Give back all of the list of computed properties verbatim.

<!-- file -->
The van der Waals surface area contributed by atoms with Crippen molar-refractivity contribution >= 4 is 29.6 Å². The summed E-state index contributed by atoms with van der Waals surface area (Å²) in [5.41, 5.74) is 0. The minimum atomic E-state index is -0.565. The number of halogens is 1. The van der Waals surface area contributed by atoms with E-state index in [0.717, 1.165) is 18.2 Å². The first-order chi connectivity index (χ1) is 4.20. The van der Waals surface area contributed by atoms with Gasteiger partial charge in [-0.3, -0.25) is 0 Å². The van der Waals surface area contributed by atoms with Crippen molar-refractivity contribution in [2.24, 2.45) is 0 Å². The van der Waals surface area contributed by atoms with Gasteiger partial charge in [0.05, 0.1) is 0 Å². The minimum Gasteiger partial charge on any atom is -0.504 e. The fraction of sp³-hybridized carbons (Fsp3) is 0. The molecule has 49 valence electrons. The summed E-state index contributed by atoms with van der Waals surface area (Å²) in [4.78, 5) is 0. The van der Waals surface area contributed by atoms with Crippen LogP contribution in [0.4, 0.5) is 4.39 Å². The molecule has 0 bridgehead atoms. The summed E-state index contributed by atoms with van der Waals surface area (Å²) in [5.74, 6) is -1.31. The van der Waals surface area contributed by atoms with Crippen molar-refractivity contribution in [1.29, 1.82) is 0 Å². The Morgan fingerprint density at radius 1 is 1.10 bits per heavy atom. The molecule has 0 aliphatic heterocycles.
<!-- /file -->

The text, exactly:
The van der Waals surface area contributed by atoms with Crippen molar-refractivity contribution >= 4 is 29.6 Å². The summed E-state index contributed by atoms with van der Waals surface area (Å²) in [5.41, 5.74) is 0. The minimum atomic E-state index is -0.565. The number of halogens is 1. The van der Waals surface area contributed by atoms with E-state index in [0.717, 1.165) is 18.2 Å². The first-order chi connectivity index (χ1) is 4.20. The van der Waals surface area contributed by atoms with Gasteiger partial charge in [-0.3, -0.25) is 0 Å². The van der Waals surface area contributed by atoms with Crippen molar-refractivity contribution in [2.24, 2.45) is 0 Å². The van der Waals surface area contributed by atoms with Gasteiger partial charge in [0.05, 0.1) is 0 Å². The minimum Gasteiger partial charge on any atom is -0.504 e. The fraction of sp³-hybridized carbons (Fsp3) is 0. The molecule has 49 valence electrons. The summed E-state index contributed by atoms with van der Waals surface area (Å²) in [4.78, 5) is 0. The van der Waals surface area contributed by atoms with Crippen LogP contribution in [0.4, 0.5) is 4.39 Å². The molecule has 0 bridgehead atoms. The summed E-state index contributed by atoms with van der Waals surface area (Å²) in [5.74, 6) is -1.31. The van der Waals surface area contributed by atoms with Crippen molar-refractivity contribution in [1.29, 1.82) is 0 Å². The Morgan fingerprint density at radius 1 is 1.10 bits per heavy atom. The molecule has 0 aliphatic heterocycles.